The ethics of synthetic biology has been a controversial subject these years. As synthetic biologists focus more on the development of intricate systems, we often forget to consider whether the public approves such kind of investigations, leading to widespread concern. According to our survey, approximately 64.8% respondents lack understanding on genetically engineered microorganisms (GEMs) and 77% Chinese people have concerns about GEMs. Thus, we felt the necessity to increase public knowledge of synthetic biology. In order to combat this problem, our team first designed a survey and developed a WeChat platform, the most prevalent social media, to address some of the issue peoples have about Genetically Engineered Micro-organisms. We also interviewed an authority from Shanghai Xuhui City Management and Administrative Execution Bureau to seek more information about the scale of our targeted problem facing people in our local community and to learn of the government’s policies and protocols in place to combat the problem of illegal recycling of oil their attitudes towards using GEMs to decompose harmful substances in cooking oil.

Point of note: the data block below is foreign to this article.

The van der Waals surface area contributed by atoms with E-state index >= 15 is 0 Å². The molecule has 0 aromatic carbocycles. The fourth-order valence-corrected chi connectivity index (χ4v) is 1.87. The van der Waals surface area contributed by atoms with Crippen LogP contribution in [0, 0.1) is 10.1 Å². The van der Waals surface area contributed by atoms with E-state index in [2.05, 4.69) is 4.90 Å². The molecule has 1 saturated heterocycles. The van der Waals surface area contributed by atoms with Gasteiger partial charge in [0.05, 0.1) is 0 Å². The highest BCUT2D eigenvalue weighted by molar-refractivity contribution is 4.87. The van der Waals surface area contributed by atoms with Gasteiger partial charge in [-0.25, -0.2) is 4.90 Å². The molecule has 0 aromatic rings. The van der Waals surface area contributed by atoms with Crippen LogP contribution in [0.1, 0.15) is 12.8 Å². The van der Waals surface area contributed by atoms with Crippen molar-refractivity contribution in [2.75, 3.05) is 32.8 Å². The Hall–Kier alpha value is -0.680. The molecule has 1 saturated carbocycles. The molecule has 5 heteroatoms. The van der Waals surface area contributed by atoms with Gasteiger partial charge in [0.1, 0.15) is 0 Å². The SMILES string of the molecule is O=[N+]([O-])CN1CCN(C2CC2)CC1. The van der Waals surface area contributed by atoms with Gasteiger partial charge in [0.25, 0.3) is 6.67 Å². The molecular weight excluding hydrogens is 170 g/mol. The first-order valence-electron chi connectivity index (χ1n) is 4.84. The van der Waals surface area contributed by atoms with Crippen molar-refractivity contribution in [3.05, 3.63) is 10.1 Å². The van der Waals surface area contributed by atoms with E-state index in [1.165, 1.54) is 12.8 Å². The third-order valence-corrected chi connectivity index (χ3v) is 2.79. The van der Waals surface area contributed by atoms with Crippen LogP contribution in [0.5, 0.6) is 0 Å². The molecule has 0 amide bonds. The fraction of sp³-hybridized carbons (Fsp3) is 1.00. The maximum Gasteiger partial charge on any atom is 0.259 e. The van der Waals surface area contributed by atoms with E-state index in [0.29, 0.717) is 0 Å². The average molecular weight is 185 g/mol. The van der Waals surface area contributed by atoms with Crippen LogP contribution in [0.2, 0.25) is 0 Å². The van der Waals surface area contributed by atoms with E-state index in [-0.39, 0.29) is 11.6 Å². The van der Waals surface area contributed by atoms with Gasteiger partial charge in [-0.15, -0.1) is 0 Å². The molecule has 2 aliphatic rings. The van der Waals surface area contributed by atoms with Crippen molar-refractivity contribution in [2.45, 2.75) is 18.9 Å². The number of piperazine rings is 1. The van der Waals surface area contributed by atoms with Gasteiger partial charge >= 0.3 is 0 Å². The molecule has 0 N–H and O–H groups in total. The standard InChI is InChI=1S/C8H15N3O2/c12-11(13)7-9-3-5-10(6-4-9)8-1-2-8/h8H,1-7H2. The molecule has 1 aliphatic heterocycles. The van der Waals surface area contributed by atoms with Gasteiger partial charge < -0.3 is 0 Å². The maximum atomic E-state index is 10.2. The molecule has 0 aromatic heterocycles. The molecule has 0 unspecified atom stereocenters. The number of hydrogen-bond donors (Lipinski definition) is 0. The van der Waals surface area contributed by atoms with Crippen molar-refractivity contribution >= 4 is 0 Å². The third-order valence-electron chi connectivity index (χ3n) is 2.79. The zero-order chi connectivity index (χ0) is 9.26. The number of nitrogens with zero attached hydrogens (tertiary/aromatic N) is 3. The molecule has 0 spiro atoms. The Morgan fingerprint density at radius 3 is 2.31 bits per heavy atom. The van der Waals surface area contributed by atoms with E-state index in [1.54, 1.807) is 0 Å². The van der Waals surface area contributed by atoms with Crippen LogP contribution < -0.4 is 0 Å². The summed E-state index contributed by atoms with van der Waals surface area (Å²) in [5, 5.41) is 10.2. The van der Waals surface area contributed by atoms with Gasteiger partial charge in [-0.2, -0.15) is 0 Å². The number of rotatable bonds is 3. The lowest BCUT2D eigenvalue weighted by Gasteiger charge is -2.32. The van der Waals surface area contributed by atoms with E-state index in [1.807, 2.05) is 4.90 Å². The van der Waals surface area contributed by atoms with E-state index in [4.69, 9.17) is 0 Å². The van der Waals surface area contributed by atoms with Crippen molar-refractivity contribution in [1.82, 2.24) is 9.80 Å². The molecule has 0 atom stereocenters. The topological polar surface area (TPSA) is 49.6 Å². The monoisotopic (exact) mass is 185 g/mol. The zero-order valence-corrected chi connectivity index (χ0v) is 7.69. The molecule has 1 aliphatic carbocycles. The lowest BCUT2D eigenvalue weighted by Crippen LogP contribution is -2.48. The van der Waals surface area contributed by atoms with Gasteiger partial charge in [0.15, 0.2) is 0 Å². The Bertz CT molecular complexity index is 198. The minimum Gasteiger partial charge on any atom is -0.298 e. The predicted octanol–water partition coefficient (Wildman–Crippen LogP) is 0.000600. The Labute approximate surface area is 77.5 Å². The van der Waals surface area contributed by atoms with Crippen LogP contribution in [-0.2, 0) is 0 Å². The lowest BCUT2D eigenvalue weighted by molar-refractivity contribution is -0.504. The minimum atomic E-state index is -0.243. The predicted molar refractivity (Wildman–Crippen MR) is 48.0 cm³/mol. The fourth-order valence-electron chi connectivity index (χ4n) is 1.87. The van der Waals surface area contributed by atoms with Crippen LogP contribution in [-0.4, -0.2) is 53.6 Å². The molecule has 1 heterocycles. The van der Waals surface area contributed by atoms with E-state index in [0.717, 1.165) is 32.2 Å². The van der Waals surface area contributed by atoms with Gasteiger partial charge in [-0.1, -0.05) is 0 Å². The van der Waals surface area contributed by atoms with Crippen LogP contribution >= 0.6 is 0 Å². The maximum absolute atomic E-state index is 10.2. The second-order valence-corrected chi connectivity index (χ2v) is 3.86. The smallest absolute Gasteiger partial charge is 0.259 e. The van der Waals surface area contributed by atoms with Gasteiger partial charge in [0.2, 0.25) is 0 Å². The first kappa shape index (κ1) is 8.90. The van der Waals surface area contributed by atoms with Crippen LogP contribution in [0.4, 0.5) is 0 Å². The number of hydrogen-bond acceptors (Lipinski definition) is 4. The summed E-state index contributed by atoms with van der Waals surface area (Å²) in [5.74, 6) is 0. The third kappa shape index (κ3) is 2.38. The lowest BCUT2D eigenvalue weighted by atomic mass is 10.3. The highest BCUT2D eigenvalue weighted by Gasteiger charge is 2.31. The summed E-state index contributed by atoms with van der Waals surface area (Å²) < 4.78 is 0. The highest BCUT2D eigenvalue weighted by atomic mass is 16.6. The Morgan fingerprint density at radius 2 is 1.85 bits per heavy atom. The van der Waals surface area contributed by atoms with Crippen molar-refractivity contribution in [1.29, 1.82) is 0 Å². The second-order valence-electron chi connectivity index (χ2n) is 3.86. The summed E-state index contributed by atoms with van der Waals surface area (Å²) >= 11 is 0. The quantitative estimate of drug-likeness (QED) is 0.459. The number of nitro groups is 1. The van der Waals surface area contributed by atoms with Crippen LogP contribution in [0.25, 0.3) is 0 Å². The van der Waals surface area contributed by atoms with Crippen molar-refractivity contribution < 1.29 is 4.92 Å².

In China, street food plays a significant role in Chinese culinary culture. The strangest and most delicious food is often hidden in narrow streets. Street food can always satisfy people’s taste buds without costing lots of money; however, it often looks unclean. From deep-fried dough sticks (youtiao), street crepes(jianbing), to stinky tofu, and fried dumplings, large amount of oil is used every day while many of the food vendors do not have any official commercial food retail license which may indicate the cooking oil used is not subject to quality control and may be unsafe. As food safety becomes a public concern, some people start to hesitate before diving into street food directly. And many of the new generation of Chinese are much more diligent when it comes to understanding the safety and quality of their food. But unfortunately, since street food is already rooted so much inside Chinese culture, most Chinese people either lack understanding on the harm of recycled oil or do not care much about it. Through the survey, our team aimed to hear the public’s voice on recycled oil as well as the use of Genetically Engineered Microorganisms to aid scientific research in various areas including the treatment of recycled cooking oil.